Mobil 1 0W-30 vs 5W-30

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I just put a load of 0W-30 into one of my outdoor cars, a 2004 Dodge Intrepid 3.5L for one reason: cold starts. Yesterday, I took advantage of Costco's $10 coupon on cases of 5W-30 and picked up three of those. It got me thinking about just how much different the specs on these two oils are. I guess the answer is, "not much", but I found some unexpected differences. For example, while 0W has a lower viscosity at 100C (where you'd expect them to be the same), 0W has a higher viscosity at 40C, 62.9 vs. 61.7. Does that trend continue at even lower temperatures? The Viscosity Index of 5W is higher than 0W, 172 vs 166. I thought higher VI's meant better cold starts. Am I mistaken? The Pour Point seems to indicate what one would expect, with 0W lower at -50C vs -42C. Mobil gives an MRV @-40C for 0W but not 5W, so that can't be compared. Not related, but of interest, Mobil specs a seemingly healthy TBN of 9.1 for 0W then doesn't provide the spec for 5W. I'm sure I could use either oil in any of my vehicles and I like the fact that the 5W is Honda HTO approved when considering it for my turbo Mazda but the real issue for me here is cold starting. What say you oil spec experts about the differences between these two oils? Heck, the Mobil website even gives the 0W a couple of extra check marks on performance. Have UOA's revealed any significant differences? Is it really worth bothering with the AFE's for near 0F temps?
 
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Your right their isn't much difference between the two oils until you get well below freezing. The one viscosity spec' you haven't considered is HTHS. In fact you can ignore the KV40 and KV100 spec's since we have the VI's of both oils. The 0W-30 has a slightly lower HTHSV of 3.0cP vs 3.1cP for the 5W-30. That compensates for the 0W-30's somewhat lower VI which would otherwise result in a heavier oil at normal hot operating temp's. I think the cold starting advantage of the AFE 0W-30 will only rear it's head at temp's well below 0F.
 

Indydriver

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Caterham, thanks for your input. I have seen your many comments on oil specs and respect your knowledge and experience in these matters. In fact, I thought of you when comparing the HTHS specs which are only one tenth apart. But, since my concern was cold starts, I didn't see how the high temp visc played a role in low temp performance and still not quite sure I understand. And it is really sub-zero (F) cold starts that I'm interested in. 5W has proven to work just fine at 0F.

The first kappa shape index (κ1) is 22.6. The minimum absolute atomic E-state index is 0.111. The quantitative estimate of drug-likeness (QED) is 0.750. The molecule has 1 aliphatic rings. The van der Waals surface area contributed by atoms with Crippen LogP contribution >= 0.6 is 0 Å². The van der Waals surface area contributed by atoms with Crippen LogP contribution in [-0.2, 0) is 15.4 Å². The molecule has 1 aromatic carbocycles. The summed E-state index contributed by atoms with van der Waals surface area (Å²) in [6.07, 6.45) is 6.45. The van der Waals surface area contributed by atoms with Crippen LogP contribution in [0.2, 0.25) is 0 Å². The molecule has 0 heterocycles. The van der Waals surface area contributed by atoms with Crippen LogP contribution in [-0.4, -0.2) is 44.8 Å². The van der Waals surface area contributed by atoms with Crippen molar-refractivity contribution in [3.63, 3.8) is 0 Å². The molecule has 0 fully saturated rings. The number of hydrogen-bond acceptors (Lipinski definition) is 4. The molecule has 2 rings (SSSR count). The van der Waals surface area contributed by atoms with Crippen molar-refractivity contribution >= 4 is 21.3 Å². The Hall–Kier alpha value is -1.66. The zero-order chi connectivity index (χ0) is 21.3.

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Again M1 5W-30 's viscosity is not much different from the other two oils with it's HTHSV of 3.0cP and 169 VI. Personally, of the three oils, in our climate I prefer M1 5W-30 for it's higher HTHSV and VI, but as I said we are splitting hairs.
 
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I also consider CATERHAM the expert and i am trying very hard to go to 0W on all my oils. However, the truth is i presently live in a HOT climate and i wont really EVER see a tempterature anywhere CLOSE to zero degrees (which is below freezing, i can not think of when i will even see 32 degrees) and i could probably be fine with a 5W oil. Still, the stigma of a 0W oil is great and CATERHAM also talks about how "even at 100 degrees" (which happens most times of the year) it will be lighter at start-up, and that means that i pursue either a 0W or 5W. (Royal Purple 5W-30, Castrol Edge 5W-30, or M1 AFE 0W-30.) In Dallas, Texas. (What if i drive somewhere cold in the winter. Even if i dont... 0W better than 5W right? - Redline 0W-20?)
 

JHZR2

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Originally Posted By: CATERHAM
I think the cold starting advantage of the AFE 0W-30 will only rear it's head at temp's well below 0F.
Agree.
 

Indydriver

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Surely there is a data point that indicates cold start performance? Even though the oils discussed here may be very close, it would be good to have a spec one could compare different brands or even synthetics vs conventionals.
 
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Originally Posted By: Indydriver
...........I didn't see how the high temp visc played a role in low temp performance and still not quite sure I understand. ........
Me neither. How is a specification determined at 150 degC relevant to flow and pumpability at 0 degC? Is there data or evidence demonstrating that HTHS is a better predictor than MRV or CCS, of flow and pumpability at 0 degC, ?
 

Indydriver

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Originally Posted By: JHZR2
Originally Posted By: CATERHAM
I think the cold starting advantage of the AFE 0W-30 will only rear it's head at temp's well below 0F.
Agree.